A proposal by Gov. Tom Wolf (D) to begin taxing natural gas production in Pennsylvania would make the state’s energy tax burden the largest in the nation, according to a state financial expert’s testimony given to state lawmakers.
In May, Matthew Knittel, director of the Pennsylvania Independent Fiscal Office (IFO), testified before Pennsylvania state legislators, explaining the nonpartisan government agency’s economic analysis of Wolf’s proposal, which is included in a recent budget bill. If passed, the legislation would replace the state’s current impact fee with a 5 percent severance tax added to the value of gas extracted and would add 4.7 cents to the cost of each 1,000 cubic feet of gas extracted.
According to IFO’s calculations, if Wolf’s proposal is approved by lawmakers, the state would effectively be charging a severance tax rate of 8.5 percent, making Pennsylvania the most expensive state from which to extract natural gas in the nation.
No ‘Straight-Up Severance Tax’
Isaac Orr, a research fellow with The Heartland Institute, which publishes Environment & Climate News[JH1] , says Pennsylvania currently enjoys an advantage over other mineral-producing states.
“Pennsylvania is actually the only major oil-producing state without a straight-up severance tax,” Orr said. “They have what’s known as an impact fee, so they assess a fee for every well drilled. That’s usually a flat fee, so they’re different in that regard. The impact fee concentrates the revenue, which goes to county governments rather than to the state’s coffers.”
Orr says Wolf’s proposal could drive job creation to other states in the region, such as Ohio.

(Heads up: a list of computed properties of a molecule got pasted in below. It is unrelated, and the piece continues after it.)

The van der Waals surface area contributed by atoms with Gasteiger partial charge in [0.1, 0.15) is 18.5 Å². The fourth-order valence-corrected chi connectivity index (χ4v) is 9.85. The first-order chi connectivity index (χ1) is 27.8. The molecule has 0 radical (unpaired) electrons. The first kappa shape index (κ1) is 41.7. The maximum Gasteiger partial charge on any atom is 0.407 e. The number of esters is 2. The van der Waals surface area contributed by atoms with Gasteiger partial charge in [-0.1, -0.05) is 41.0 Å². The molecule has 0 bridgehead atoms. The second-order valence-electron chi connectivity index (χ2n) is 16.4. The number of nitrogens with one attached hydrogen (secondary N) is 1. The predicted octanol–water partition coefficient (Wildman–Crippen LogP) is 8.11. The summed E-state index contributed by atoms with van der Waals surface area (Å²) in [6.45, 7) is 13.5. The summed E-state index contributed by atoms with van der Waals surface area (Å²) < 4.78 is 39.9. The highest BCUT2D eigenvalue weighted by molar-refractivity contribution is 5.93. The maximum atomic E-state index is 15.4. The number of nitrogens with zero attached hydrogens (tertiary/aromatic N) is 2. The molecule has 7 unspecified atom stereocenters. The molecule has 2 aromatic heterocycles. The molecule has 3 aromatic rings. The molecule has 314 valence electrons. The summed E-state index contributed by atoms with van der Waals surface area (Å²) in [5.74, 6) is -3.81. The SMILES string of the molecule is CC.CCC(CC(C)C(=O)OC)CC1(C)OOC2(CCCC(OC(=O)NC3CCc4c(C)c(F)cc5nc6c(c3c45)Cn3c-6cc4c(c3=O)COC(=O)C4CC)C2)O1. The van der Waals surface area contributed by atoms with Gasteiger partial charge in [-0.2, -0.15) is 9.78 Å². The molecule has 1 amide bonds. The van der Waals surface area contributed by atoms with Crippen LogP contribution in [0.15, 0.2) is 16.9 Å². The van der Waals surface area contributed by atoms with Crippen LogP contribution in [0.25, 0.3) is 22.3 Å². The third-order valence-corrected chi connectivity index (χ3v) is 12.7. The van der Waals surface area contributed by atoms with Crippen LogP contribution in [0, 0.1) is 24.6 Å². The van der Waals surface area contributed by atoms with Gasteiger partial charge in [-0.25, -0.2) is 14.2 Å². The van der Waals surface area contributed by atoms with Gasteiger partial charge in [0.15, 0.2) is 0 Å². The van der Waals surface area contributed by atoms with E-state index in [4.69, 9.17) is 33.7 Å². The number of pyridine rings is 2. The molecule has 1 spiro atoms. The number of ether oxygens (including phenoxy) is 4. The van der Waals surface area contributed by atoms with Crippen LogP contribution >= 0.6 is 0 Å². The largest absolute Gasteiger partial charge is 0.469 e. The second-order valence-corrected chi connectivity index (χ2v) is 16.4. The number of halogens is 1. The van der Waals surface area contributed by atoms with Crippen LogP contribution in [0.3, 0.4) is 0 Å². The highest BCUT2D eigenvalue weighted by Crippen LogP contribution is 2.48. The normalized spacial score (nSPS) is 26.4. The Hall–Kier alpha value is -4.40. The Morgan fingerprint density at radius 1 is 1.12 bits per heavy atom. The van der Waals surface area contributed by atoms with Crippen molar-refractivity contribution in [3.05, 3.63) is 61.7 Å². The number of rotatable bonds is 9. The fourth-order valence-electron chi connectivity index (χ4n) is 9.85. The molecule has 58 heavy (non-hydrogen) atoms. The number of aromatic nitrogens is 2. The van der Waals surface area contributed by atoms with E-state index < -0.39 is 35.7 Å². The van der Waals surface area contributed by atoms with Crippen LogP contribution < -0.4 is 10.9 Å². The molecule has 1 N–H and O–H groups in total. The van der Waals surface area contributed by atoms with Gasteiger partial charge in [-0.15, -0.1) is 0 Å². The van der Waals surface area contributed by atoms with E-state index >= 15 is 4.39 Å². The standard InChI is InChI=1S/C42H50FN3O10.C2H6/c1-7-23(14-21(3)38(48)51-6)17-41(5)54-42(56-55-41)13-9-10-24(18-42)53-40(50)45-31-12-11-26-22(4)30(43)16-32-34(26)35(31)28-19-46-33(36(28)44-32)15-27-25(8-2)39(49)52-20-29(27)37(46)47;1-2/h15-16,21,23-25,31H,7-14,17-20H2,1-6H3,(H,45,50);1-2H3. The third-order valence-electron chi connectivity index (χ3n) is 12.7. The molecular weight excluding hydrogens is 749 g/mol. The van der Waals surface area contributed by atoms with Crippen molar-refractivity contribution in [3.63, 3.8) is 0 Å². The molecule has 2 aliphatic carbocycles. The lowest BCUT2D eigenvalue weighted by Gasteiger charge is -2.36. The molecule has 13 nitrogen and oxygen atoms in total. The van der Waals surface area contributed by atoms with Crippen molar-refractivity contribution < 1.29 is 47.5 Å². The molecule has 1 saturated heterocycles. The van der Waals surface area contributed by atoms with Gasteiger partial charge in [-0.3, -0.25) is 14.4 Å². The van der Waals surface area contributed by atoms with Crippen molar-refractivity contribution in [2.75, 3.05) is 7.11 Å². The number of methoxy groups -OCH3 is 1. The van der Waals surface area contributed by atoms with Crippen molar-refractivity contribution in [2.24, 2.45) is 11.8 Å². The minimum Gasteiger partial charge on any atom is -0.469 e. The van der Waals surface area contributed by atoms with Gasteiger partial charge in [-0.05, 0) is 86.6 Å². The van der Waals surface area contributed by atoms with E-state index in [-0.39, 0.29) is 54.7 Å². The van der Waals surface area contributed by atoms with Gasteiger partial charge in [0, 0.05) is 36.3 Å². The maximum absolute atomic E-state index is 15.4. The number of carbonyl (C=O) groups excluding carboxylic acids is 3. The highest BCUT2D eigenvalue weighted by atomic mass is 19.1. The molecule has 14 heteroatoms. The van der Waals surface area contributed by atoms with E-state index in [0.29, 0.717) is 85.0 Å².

“If all things are equal as far as the cost of drilling, companies might decide to concentrate on drilling in Ohio instead, if the severance tax is higher in Pennsylvania,” Orr said.
‘Highest’ Tax in the Country
Bob Dick, a policy analyst with the Commonwealth Foundation, says the plan would be “devastating.”
“Gov. Wolf’s proposal, if it were to be enacted by the legislature, would be the highest effective severance tax in the country,” Dick said. “That would be devastating to the natural gas industry and all the people who depend on it to put food on the table.”
Dick says energy companies will leave Pennsylvania for friendlier states with natural resources, or cut back on production.
“The companies drilling in Pennsylvania could pick up and move to other places that have a lower tax burden and encourage drilling,” Dick said, “If it’s not profitable to do it in Pennsylvania, then they’re not going to do it, it’s that simple.
Impact on Families
Dick says filling the state government’s coffers using energy taxes will come at the expense of everyday people and their families.
“We’re not just talking about wealthy natural gas drillers; we’re talking about people who have families to sustain with their jobs,” Dick said. “They’re going to lose those jobs if the governor’s tax increase becomes law.”
Jesse Hathaway ([email protected]) is managing editor of Budget & Tax News.